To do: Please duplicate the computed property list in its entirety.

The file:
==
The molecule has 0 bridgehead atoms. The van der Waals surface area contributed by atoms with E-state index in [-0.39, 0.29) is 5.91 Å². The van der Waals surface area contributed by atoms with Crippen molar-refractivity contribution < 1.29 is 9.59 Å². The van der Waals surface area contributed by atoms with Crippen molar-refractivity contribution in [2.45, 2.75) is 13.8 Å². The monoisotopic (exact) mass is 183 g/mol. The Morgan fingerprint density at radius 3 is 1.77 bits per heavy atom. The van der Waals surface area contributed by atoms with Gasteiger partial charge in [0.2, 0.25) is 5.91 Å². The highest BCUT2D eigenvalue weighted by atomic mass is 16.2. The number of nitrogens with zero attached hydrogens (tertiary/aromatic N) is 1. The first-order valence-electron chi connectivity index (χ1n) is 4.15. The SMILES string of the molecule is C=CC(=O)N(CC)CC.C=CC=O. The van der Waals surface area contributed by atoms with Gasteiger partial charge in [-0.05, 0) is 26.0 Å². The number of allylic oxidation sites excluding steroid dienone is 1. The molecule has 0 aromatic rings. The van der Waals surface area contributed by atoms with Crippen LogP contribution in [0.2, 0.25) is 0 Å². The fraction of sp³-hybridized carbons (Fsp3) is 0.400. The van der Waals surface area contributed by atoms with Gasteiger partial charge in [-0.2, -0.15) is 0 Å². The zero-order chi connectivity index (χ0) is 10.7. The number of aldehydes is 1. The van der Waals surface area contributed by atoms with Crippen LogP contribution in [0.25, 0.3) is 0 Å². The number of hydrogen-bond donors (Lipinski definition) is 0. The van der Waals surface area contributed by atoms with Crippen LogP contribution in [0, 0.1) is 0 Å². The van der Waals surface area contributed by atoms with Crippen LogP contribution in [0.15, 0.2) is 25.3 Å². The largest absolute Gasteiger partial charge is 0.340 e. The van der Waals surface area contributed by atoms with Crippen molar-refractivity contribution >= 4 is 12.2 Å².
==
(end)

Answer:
The molecule has 0 bridgehead atoms. The van der Waals surface area contributed by atoms with E-state index in [-0.39, 0.29) is 5.91 Å². The van der Waals surface area contributed by atoms with Crippen molar-refractivity contribution < 1.29 is 9.59 Å². The van der Waals surface area contributed by atoms with Crippen molar-refractivity contribution in [2.45, 2.75) is 13.8 Å². The monoisotopic (exact) mass is 183 g/mol. The Morgan fingerprint density at radius 3 is 1.77 bits per heavy atom. The van der Waals surface area contributed by atoms with Gasteiger partial charge in [0.2, 0.25) is 5.91 Å². The highest BCUT2D eigenvalue weighted by atomic mass is 16.2. The number of nitrogens with zero attached hydrogens (tertiary/aromatic N) is 1. The first-order valence-electron chi connectivity index (χ1n) is 4.15. The SMILES string of the molecule is C=CC(=O)N(CC)CC.C=CC=O. The van der Waals surface area contributed by atoms with Gasteiger partial charge in [-0.05, 0) is 26.0 Å². The number of allylic oxidation sites excluding steroid dienone is 1. The molecule has 0 aromatic rings. The van der Waals surface area contributed by atoms with Crippen LogP contribution in [0.2, 0.25) is 0 Å². The fraction of sp³-hybridized carbons (Fsp3) is 0.400. The van der Waals surface area contributed by atoms with Gasteiger partial charge in [-0.2, -0.15) is 0 Å². The zero-order chi connectivity index (χ0) is 10.7. The number of aldehydes is 1. The van der Waals surface area contributed by atoms with Crippen LogP contribution in [0.25, 0.3) is 0 Å². The number of hydrogen-bond donors (Lipinski definition) is 0. The van der Waals surface area contributed by atoms with Crippen LogP contribution in [0, 0.1) is 0 Å². The van der Waals surface area contributed by atoms with Crippen LogP contribution in [0.15, 0.2) is 25.3 Å². The largest absolute Gasteiger partial charge is 0.340 e. The van der Waals surface area contributed by atoms with Crippen molar-refractivity contribution >= 4 is 12.2 Å².